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Winners of The Rotarian photo contest

Steve McCurry faced a daunting challenge in judging this year’s photo contest. We had over 600 entries from more than 50 countries. We saw inspiring images of teamwork, powerful images of the people Rotarians are helping, breathtaking images of nature. In addition to the three winners and six honorable mentions on the following pages, you’ll see photos submitted by your fellow Rotarians in issues of The Rotarian throughout the year. Let these images inspire you, as McCurry suggests, to get out there and photograph with your heart and with your distinctive vision. And start gathering your best photos for next year’s contest – look for details in the fall.


First Place

Photographer: Chun-Ta Lin
Rotary E-Club of District 3490, Taiwan
Location: Manila, Philippines

McCurry: This photograph gives us a powerful visual juxtaposition that tells a story about society. Below, the people are poor, they’re desperate, they’re living in this precarious way. Above, people are jetting from place to place, on vacation, flying to meetings. The image makes us reflect on what it must be like to live there, with the jet noise a constant reminder of that social inequality, and it does that visually with the contrast of above and below.

Second Place

Photographer: Scot Sargeant
Rotary E-Club of San Diego Global, Calif. 
Location: Quito, Ecuador

McCurry: Here’s a familiar subject, a rainbow, but with an unusual twist. The dark, dramatic sky gives way to the blue sky, and then the wonderful light hitting this town. We know rainbow photos, but this one gives us the contrast of the ominous dark top and the glowing light on the city.

Third Place 

Photographer: Doug Nicotera
Rotary Club of Hershey, Pa.
Location: Ik Kil, Mexico

McCurry: This image feels almost surreal or magical. We don’t quite know what is going on. People are floating in water, but it almost looks like they could be falling, and they’re so small in an image dominated by the vines. It’s all a bit disorienting at first glance, but that first moment of ambiguity and mystery is part of its attractive quality.

Honorable mention

Photographer: Jose II Ramos
Rotary Club of Marikina, Philippines
Location: Imus, Philippines

McCurry: Once again we have a powerful use of juxtaposition. Above, these heroic figures in dramatic poses, and below the everyday, the bicyclists, but above and below we have the visual echo of the flag. It’s that repetition within difference that makes it powerful.

Honorable mention

Photographer: Saravana Raj
Rotary Club of Madurai North, India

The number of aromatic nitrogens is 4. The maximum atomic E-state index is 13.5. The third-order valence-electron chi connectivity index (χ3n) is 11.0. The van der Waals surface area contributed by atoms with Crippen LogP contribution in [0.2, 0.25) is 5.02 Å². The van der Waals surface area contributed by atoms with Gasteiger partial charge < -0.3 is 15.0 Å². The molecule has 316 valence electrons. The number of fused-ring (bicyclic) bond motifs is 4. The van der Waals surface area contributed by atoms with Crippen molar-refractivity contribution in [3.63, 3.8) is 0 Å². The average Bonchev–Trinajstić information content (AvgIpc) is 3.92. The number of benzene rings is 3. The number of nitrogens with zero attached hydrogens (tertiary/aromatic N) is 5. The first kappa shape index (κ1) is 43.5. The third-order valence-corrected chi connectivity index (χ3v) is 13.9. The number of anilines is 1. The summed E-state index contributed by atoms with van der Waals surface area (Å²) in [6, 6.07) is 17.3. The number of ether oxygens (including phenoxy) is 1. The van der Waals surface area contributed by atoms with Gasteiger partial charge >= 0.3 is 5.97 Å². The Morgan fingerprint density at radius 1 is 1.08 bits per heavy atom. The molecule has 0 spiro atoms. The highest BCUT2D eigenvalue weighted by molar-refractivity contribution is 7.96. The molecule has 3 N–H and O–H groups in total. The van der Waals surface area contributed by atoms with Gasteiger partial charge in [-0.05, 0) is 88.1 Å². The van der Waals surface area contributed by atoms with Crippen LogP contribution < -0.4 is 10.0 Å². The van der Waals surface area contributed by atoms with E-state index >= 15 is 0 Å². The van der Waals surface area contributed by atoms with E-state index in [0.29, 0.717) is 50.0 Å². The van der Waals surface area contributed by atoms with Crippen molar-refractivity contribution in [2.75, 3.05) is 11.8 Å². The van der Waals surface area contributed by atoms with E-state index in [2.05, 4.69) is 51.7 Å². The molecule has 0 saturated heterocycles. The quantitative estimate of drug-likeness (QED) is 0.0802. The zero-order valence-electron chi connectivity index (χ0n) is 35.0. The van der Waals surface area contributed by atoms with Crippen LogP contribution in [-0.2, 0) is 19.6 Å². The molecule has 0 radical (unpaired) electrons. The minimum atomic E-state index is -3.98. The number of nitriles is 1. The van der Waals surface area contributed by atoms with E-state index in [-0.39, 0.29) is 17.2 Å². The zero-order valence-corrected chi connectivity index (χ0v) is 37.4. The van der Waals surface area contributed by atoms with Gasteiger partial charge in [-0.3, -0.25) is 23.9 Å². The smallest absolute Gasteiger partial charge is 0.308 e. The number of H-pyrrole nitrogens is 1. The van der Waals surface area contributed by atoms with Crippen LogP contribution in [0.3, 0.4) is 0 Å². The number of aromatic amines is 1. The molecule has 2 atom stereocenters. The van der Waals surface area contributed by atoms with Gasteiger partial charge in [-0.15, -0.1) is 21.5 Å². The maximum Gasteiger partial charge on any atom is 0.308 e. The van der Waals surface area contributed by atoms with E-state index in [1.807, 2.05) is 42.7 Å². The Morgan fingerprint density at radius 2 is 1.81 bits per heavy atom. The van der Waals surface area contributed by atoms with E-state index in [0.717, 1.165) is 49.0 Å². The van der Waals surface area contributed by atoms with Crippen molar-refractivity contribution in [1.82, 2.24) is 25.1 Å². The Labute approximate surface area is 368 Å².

Location: Madurai, India

McCurry: This image has a nice sense of action captured in the moment and a sense of an ongoing story, but it is also a bit abstracted, almost like a Renaissance painting of a biblical scene – wrestling with the devil, or the eternal struggle. There’s a sense of epic struggle in the human form.

Honorable mention

Photographer: Lisa Graydon
Spouse of Michael Graydon of the Rotary Club of Mullumbimby, Australia
Location: Kuthodaw Pagoda, Mandalay, Myanmar

McCurry: This is a great example of how to use less color to make a successful color photograph. There’s so much white, which makes the pink of the robes stand out. Color is often best when there is less. Too many colors can be distracting. The repetition of the shapes gives it visual interest.

Honorable mention

Photographer: Jason Whiting
Rotary Club of Lloydminster, Sask.
Location: Southwest of Lloydminster in Alberta

McCurry: We have all seen millions of lightning pictures, but that central area of light from which the lightning emanates makes it unusual. What is that strange area of light? I also like that in a lightning photograph, we are still solidly anchored in the landscape, with the ground in the picture.

Honorable mention

Photographer: Robert Alan Williams
Rotary Club of Reno Central, Nev.
Location: Virginia Lake, Nev.

McCurry: There’s a strong sense of visual composition here, an interesting design stacking the ducks in the picture. The color is exactly right, with the muted color palette giving the orange of the duck’s feet extra pop. The visual rhythm – the duck, the duck’s reflection, and another duck – just works.

Honorable mention

Photographer: Helena Dahlin

Rotary Club of Goleta Noontime, Calif.

Location: Lompoc, Calif. 

The dramatic action of people skydiving is naturally interesting, but here the photographer adds the message about polio. The expression on her face is friendly and appealing, inviting us to be inspired. A lot of planning went into this, and the story behind the making of this picture catches your imagination.


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